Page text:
In cost accounting, cost-plus pricing is a pricing method that starts with full costs (fixed and variable costs — the entire cost of your product). You then add a percentage markup (that is, a percentage of the costs). Here’s the entire formula for cost-plus pricing:

Proposed selling price = cost base (full costs) + markup

Say you sell vinyl siding for homes. Your cost for a 10-foot unit of siding is $7. You compute a 10 percent markup: ($7 × 10 percent = $.70). Your proposed selling price is shown as follows:

Proposed selling price = cost base (full costs) + markup
Proposed selling price = $7 + $0.70
Proposed selling price = $7.70

Reduce your markup in cost accounting

If you have to cut your selling price, it’s easier to reduce markup than to cut costs. So be flexible about that markup. If customers make a judgment that they can buy the same siding for $7.25 a unit, they may buy somewhere else.

You need to consider cutting your selling price and accepting a smaller markup. A $7.25 selling price would be made up of a $7 cost basis and a $.25 markup. That markup is 3.6 percent of cost rather than 10 percent. You’re price-competitive, but at the cost of operating at a lower profit level.

Larger companies with sufficient assets (and especially big cash balances) sometimes accept breaking even for short periods of time. Breakeven means that revenue only covers cost. The product generates $0 in profit.

Often, companies that make it through difficult times end up with more business when things improve. They get new clients — those that previously were dealing with companies that closed.

One of the most important things about being in business is staying in business.

Compute a target rate of return on investment in cost accounting

There are several methods to decide on your markup. Although customer judgments about price and competitor pricing can limit the markup, there’s another view.

Target rate of return on investment is a method you can use to compute a markup. It’s a rate of return on the assets (investment) that you’ve invested in your business. First, consider rate of return on investment (also known as ROI).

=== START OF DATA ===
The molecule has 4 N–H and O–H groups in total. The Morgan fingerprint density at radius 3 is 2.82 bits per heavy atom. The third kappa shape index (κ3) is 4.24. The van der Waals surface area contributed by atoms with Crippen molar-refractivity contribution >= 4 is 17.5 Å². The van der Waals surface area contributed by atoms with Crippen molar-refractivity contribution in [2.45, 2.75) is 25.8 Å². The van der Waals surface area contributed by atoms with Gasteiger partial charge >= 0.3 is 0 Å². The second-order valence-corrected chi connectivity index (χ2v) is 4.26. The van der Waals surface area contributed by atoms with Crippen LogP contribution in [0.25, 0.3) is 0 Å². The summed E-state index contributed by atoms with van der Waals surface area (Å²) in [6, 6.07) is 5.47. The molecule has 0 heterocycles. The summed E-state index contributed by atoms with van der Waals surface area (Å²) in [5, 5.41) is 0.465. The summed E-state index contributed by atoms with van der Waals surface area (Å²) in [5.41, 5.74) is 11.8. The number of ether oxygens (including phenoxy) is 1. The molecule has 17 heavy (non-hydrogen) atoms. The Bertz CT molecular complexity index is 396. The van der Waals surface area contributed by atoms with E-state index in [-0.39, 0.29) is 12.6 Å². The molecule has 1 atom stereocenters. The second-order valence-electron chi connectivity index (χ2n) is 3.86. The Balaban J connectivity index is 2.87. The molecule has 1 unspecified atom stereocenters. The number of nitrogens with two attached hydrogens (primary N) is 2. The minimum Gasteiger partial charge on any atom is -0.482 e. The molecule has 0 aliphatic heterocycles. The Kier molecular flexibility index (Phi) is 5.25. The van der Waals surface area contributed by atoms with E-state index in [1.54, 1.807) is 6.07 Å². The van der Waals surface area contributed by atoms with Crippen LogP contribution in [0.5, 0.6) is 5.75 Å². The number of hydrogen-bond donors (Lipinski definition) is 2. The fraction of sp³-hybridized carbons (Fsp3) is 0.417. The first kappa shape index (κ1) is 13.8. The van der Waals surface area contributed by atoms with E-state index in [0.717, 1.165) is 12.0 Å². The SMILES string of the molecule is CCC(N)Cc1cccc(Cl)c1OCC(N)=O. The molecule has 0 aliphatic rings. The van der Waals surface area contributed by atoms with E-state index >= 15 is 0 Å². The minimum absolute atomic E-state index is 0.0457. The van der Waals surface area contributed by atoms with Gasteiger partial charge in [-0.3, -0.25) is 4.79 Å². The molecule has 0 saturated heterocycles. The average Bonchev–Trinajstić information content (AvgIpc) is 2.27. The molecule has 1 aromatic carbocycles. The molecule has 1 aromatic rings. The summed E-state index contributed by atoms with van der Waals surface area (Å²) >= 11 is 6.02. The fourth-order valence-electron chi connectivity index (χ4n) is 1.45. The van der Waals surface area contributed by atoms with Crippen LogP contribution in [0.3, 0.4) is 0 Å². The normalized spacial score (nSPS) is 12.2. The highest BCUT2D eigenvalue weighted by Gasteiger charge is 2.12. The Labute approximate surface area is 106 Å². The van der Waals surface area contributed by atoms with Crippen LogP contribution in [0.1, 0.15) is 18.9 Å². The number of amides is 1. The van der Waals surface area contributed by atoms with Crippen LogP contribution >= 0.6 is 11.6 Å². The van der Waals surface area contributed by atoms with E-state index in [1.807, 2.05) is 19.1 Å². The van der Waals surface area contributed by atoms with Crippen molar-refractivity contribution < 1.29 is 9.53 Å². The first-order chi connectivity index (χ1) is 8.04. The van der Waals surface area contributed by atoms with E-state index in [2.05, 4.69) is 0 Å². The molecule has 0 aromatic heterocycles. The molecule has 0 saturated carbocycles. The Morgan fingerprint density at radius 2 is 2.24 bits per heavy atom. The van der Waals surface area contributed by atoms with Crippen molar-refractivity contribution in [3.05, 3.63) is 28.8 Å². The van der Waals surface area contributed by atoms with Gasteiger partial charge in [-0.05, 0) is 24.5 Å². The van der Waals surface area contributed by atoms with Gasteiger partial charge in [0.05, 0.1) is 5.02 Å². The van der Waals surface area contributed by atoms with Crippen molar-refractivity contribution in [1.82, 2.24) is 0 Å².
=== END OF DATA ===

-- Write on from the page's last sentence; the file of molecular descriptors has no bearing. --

Recall that assets exist to make money. You should have some idea about a reasonable rate of return on those assets. After all, you have choices. You can use the same assets to make several different products or provide several different services.

You could also invest those assets in other companies and earn a rate of return. For example, the owner of a men’s and women’s shoe store might wonder if adding a line of sport shoes would have a better ROI than adding a line of children’s shoes.

Say you operate a combination pizza parlor and barbeque restaurant (which is not an impossible fusion). You’ve added $100,000 in capital (cash) to your business. You buy equipment and expand. You base your product decisions on how the $100,000 investment would generate the most profit.

You invest the asset (cash) in equipment, labor, and advertising, finding a good balance between pizza ovens and barbeque equipment. Good news! You earn an additional $10,000. Your incremental rate of return is 10 percent ($10,000 ÷ $100,000).

Now you need to consider whether 10 percent floats your markup boat. To determine a reasonable rate of return, think about the source of your $100,000 in capital. If you borrowed, and if the interest cost was 7 percent on a $100,000 loan, a 10 percent ROI would probably be reasonable. The rate of return is higher than the interest cost.

If you’ve sold an ownership interest in your business, consider what rate of return your investors expect on their investment.

Selling pizza and barbecue together isn’t the strangest restaurant concept in the world. In California, there’s a hot two-store chain called Tex Wasabi’s Rock ‘n’ Roll Sushi BBQ. How’s that for giving customers what they want? It may sound like an odd combination of products, but the company is filling a customer need.

Weigh other issues with cost-plus pricing in cost accounting

Cost-plus pricing is an inexact science. It can be difficult to determine the amount of capital you need for your product, and how to best spend it. Consider the $100,000 in assets in the last section. Converting the $100,000 cash asset to different assets (such as equipment and labor) is an exercise in estimating.

One way to think through your decision is to consider different cost bases and different markups on each cost base. For example, maybe you use variable cost as a cost basis and add a 6 percent markup. Next, you can look at full cost and add a 3 percent markup.

By adding markups and cost bases, you come up with different prices. You can then decide which price is most realistic. By realistic, consider your competition and markup percentage.

In the end, product pricing is about balancing factors. Consider the cost-plus pricing method (cost plus a markup). Balance that against target pricing (setting a price and then estimating costs).